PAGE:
The Presidential Act of Succession of 1886 put the Secretary of State third in line for the presidency.
In 1901 the Secretary of State was John Hay, who had been one of Abraham Lincoln’s two young private secretaries during the Civil War. He had known President Lincoln better than nearly anyone, and had watched one of the greatest American presidencies unfold from his front-row seat. He was responsible and stable and a good Republican, with years of public service and an insider’s knowledge of how the White House worked. Interestingly enough, Hay had served three assassinated Presidents – Lincoln, Garfield, and McKinley.
If Teddy Roosevelt’s midnight mad dash down the highest mountain in the Adirondacks to Buffalo upon the death of William McKinley went bad, John Hay would have been the perfect president for all those stodgy machine politicians who thought the young Vice President was a madman.
Now it was a race.
The 400-mile trip to Buffalo, where Teddy was going to be sworn in, was so dangerous that we came pretty close to our history books telling the touching story of how Abraham Lincoln’s right hand man accidentally became President.
But Teddy made it and became America's 26th President. From that moment on what he wanted most was to win the White House in his own right in 1904.
But he had plenty of obstacles in his way.
McKinley's campaign manager and Ohio Senator Mark Hanna (who himself had presidential aspirations for 1904), lamented, "that damned cowboy is president now."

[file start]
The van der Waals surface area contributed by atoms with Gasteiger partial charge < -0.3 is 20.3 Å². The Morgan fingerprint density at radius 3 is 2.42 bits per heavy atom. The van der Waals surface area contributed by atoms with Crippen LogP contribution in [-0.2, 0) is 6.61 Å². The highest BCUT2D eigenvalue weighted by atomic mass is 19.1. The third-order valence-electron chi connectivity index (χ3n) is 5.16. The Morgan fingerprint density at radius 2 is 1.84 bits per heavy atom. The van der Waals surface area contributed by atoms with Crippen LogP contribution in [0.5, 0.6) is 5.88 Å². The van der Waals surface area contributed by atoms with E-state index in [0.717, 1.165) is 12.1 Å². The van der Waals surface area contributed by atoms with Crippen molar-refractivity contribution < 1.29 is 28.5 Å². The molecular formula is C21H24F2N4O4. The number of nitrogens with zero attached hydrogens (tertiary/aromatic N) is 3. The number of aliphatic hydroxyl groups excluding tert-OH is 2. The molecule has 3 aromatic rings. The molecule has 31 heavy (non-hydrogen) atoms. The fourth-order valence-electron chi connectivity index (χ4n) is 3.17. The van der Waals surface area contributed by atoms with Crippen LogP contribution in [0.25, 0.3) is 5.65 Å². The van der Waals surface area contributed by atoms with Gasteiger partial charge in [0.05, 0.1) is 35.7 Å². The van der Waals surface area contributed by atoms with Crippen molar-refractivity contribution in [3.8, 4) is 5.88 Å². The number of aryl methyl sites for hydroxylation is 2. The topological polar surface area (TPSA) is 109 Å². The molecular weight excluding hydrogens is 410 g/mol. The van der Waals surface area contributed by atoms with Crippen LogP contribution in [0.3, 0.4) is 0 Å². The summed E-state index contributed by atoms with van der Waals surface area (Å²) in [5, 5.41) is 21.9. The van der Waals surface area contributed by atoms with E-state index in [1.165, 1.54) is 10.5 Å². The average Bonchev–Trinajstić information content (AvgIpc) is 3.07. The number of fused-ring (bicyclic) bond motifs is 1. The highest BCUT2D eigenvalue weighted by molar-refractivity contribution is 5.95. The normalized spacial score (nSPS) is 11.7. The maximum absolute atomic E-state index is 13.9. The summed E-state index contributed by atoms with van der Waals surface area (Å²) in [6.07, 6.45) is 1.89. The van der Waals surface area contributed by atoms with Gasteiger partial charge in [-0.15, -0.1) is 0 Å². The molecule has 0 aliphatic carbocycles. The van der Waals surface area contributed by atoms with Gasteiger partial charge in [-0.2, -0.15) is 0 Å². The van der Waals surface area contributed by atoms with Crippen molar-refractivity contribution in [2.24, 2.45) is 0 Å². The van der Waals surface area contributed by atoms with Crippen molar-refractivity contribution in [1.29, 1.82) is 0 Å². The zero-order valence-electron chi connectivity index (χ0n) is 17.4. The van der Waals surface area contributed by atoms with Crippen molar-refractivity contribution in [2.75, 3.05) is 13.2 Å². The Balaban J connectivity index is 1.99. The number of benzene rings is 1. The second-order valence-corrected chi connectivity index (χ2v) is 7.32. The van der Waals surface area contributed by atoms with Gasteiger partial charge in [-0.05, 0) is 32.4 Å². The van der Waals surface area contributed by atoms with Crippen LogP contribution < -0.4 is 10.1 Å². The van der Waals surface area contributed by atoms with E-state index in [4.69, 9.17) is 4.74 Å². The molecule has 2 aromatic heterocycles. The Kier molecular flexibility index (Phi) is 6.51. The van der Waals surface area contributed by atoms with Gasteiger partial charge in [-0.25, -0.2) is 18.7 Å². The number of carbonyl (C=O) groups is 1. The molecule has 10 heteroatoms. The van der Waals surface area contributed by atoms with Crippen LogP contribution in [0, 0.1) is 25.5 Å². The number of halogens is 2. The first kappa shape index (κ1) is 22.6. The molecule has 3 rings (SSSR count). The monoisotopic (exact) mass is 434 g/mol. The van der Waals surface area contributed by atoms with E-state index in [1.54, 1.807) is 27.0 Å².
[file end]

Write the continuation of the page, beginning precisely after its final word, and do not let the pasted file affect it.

And he began looking for ways to stop him.
Have a listen to the History's Trainwrecks Podcast at the links or embedded players below:
Like the show? Subscribe to the podcast and like or follow our Facebook page for more historical trainwrecks and their adventures.
Adirondack.net - "Theodore Roosevelt's Midnight Ride to the Presidency" Retrieved July 14, 2021 from https://www.adirondack.net/history/midnight-ride/
Morris, Edmund. “Theodore Rex.” Simon & Schuster, 2006.
Morris, Edmund. “The Rise of Theodore Roosevelt.” The Modern Library, 2001.
United State Department of Labor, "The Coal Strike of 1902: Turning Point in U.S. Policy" retrieved July 28, 2021 from https://www.dol.gov/general/aboutdol/history/coalstrike
United States Senate (senate.gov). "Theodore Roosevelt, 25th Vice President (1901)."
Wikipedia, "First Inauguration of Theodore Roosevelt." Retrieved July 23,2021 from https://en.wikipedia.org/wiki/First_inauguration_of_Theodore_Roosevelt
Wikipedia, "John Hay." Retrieved July 23,2021 from https://en.wikipedia.org/wiki/John_Hay
Wikipedia, "Roosevelt-Marcy Trail." Retrieved July 23,2021 from https://en.wikipedia.org/wiki/Roosevelt-Marcy_Trail